Korean Grand Prix is off – but why was it ever on?
The brief reappearance of the unpopular race on the schedule may have been arranged to trigger change in the technical rules
The Korean Grand Prix, which appeared on an ofcial 2015 Formula 1 calendar despite nobody expecting it actually to take place, has now ofcially been removed from the schedule.
There was widespread surprise when the 2015 calendar published by the FIA World Motor Sport Council before Christmas included the race on 3 May – a week before the Spanish GP. Going from a long-haul ‘yaway’, where everything is in crates, to a European race, complete with motorhomes and trucks, in that time would have been a logistical nightmare greater than anything the teams have had to manage before.
The Koreans expressed surprise about the race, saying they knew nothing about it, that the original organising committee of the race in Yeongam had no money and that a long-hopedfor street race in Seoul could not possibly be made ready for 2015.
It all added up to a race that could never happen. So why did it appear on the calendar in the rst place?
The answer is that 2015 technical rules dictate that teams can use only four power units throughout the year – one fewer than in 2014. Renault, worried about the poor reliability of their engine last year, campaigned for manufacturers to be allowed to use ve again, but changes to the technical regulations requires unanimous agreement from all teams.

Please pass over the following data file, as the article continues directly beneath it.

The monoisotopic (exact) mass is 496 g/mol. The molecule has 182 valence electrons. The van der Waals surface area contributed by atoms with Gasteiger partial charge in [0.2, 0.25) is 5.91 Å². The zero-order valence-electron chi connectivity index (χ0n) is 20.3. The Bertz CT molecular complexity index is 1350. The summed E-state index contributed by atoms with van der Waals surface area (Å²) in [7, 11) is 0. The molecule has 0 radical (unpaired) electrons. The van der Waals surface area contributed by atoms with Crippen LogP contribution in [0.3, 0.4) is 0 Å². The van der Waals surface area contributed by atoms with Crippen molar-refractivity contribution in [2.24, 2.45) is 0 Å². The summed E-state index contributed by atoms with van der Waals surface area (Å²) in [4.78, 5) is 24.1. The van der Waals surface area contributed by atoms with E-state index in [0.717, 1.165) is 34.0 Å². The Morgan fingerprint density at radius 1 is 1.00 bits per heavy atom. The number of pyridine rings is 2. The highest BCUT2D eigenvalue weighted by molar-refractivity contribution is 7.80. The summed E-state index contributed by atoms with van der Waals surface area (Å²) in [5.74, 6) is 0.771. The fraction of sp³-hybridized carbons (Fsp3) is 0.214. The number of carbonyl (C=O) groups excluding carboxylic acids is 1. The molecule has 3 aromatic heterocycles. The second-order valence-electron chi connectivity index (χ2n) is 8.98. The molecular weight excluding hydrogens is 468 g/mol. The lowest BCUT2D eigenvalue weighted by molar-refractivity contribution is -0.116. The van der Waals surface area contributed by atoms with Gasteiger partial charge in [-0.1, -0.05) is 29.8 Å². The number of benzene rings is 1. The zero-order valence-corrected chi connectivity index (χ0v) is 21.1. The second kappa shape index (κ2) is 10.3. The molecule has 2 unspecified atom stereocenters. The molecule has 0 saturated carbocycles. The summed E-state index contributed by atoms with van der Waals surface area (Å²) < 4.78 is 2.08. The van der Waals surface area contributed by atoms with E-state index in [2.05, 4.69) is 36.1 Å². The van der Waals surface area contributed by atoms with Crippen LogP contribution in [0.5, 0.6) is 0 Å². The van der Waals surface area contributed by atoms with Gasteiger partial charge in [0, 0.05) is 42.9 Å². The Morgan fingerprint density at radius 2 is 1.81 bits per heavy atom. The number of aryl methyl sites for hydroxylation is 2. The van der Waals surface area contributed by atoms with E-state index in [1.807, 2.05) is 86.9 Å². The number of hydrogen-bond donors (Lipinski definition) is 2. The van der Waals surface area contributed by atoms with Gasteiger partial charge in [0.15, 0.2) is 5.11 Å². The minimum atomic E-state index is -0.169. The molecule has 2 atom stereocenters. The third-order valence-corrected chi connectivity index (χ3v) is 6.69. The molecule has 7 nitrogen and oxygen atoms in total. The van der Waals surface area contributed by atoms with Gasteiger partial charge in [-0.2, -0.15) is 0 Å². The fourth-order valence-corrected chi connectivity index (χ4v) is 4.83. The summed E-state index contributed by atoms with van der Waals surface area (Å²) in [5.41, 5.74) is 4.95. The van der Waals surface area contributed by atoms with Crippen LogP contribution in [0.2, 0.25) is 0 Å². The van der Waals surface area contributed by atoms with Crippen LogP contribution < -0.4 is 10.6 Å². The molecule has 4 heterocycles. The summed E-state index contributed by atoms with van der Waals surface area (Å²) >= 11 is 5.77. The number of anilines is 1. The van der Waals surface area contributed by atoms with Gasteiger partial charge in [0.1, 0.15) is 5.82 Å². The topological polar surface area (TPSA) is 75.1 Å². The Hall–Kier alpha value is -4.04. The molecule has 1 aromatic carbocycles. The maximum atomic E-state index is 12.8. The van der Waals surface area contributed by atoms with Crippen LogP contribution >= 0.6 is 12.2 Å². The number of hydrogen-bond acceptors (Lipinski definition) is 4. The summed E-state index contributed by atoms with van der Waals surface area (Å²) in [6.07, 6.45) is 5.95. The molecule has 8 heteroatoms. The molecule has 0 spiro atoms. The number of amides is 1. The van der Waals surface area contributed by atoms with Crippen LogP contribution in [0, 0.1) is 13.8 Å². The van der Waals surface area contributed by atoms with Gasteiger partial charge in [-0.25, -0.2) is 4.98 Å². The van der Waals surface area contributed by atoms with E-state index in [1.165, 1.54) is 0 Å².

The rules dictate that if there are more than 20 races “as originally scheduled” then teams can use ve engines. The calendar published by the FIA in December could be argued to be ‘the original schedule’. Thus, with Korea added, teams would be allowed to use ve engines next year – even if the race never takes place.
The problem is that some teams have contracts with Formula 1 that dictate a maximum of 20 races, and some have argued that the ‘original schedule’ was the one published last September that did not include Korea. As F1 Racing closed for press, it was unclear which interpretation of the regulations would stand.
The Korean Grand Prix, which last took place in 2013, is unlikely to held again any time soon